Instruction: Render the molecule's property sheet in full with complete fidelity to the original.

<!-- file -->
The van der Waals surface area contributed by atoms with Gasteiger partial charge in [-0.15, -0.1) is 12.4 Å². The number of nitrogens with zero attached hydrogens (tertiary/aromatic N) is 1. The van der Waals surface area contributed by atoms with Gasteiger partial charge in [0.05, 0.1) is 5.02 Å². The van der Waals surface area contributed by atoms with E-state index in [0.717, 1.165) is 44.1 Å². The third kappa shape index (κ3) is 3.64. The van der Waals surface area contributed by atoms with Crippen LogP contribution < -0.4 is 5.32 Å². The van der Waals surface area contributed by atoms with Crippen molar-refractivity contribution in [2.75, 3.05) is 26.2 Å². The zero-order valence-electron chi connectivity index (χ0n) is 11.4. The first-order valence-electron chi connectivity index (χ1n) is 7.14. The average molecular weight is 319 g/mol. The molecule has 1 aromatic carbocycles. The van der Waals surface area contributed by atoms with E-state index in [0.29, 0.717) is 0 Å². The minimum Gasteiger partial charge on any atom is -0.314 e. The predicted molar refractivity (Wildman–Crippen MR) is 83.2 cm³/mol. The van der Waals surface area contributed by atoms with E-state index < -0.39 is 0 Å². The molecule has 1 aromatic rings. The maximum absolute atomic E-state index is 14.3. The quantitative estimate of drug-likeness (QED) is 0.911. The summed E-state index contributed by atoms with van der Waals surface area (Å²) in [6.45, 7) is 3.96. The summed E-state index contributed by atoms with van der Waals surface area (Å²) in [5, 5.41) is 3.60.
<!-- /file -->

The van der Waals surface area contributed by atoms with Gasteiger partial charge in [-0.15, -0.1) is 12.4 Å². The number of nitrogens with zero attached hydrogens (tertiary/aromatic N) is 1. The van der Waals surface area contributed by atoms with Gasteiger partial charge in [0.05, 0.1) is 5.02 Å². The van der Waals surface area contributed by atoms with E-state index in [0.717, 1.165) is 44.1 Å². The third kappa shape index (κ3) is 3.64. The van der Waals surface area contributed by atoms with Crippen LogP contribution < -0.4 is 5.32 Å². The van der Waals surface area contributed by atoms with Crippen molar-refractivity contribution in [2.75, 3.05) is 26.2 Å². The zero-order valence-electron chi connectivity index (χ0n) is 11.4. The first-order valence-electron chi connectivity index (χ1n) is 7.14. The average molecular weight is 319 g/mol. The molecule has 1 aromatic carbocycles. The van der Waals surface area contributed by atoms with E-state index in [0.29, 0.717) is 0 Å². The minimum Gasteiger partial charge on any atom is -0.314 e. The predicted molar refractivity (Wildman–Crippen MR) is 83.2 cm³/mol. The van der Waals surface area contributed by atoms with E-state index < -0.39 is 0 Å². The molecule has 1 aromatic rings. The maximum absolute atomic E-state index is 14.3. The quantitative estimate of drug-likeness (QED) is 0.911. The summed E-state index contributed by atoms with van der Waals surface area (Å²) in [6.45, 7) is 3.96. The summed E-state index contributed by atoms with van der Waals surface area (Å²) in [5, 5.41) is 3.60.